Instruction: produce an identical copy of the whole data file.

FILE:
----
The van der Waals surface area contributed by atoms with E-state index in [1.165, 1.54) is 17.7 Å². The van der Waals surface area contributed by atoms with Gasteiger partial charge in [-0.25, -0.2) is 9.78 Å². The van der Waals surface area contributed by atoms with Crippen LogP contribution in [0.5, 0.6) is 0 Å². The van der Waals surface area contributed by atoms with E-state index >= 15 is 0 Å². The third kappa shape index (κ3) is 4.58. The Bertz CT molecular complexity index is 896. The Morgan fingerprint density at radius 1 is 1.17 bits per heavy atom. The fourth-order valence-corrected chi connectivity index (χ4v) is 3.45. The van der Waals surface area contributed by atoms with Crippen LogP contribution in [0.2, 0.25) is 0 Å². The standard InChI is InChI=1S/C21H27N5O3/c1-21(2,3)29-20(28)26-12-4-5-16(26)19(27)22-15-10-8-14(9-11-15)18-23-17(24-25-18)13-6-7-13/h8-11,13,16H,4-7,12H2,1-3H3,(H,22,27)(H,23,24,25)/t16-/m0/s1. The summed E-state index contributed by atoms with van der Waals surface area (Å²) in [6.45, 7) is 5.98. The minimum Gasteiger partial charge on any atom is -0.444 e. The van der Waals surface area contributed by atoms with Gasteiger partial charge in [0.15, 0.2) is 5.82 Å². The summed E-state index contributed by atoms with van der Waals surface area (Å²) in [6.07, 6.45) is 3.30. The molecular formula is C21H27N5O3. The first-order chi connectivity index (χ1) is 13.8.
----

The van der Waals surface area contributed by atoms with E-state index in [1.165, 1.54) is 17.7 Å². The van der Waals surface area contributed by atoms with Gasteiger partial charge in [-0.25, -0.2) is 9.78 Å². The van der Waals surface area contributed by atoms with Crippen LogP contribution in [0.5, 0.6) is 0 Å². The van der Waals surface area contributed by atoms with E-state index >= 15 is 0 Å². The third kappa shape index (κ3) is 4.58. The Bertz CT molecular complexity index is 896. The Morgan fingerprint density at radius 1 is 1.17 bits per heavy atom. The fourth-order valence-corrected chi connectivity index (χ4v) is 3.45. The van der Waals surface area contributed by atoms with Crippen LogP contribution in [0.2, 0.25) is 0 Å². The standard InChI is InChI=1S/C21H27N5O3/c1-21(2,3)29-20(28)26-12-4-5-16(26)19(27)22-15-10-8-14(9-11-15)18-23-17(24-25-18)13-6-7-13/h8-11,13,16H,4-7,12H2,1-3H3,(H,22,27)(H,23,24,25)/t16-/m0/s1. The summed E-state index contributed by atoms with van der Waals surface area (Å²) in [6.45, 7) is 5.98. The minimum Gasteiger partial charge on any atom is -0.444 e. The van der Waals surface area contributed by atoms with Gasteiger partial charge in [0.15, 0.2) is 5.82 Å². The summed E-state index contributed by atoms with van der Waals surface area (Å²) in [6.07, 6.45) is 3.30. The molecular formula is C21H27N5O3. The first-order chi connectivity index (χ1) is 13.8.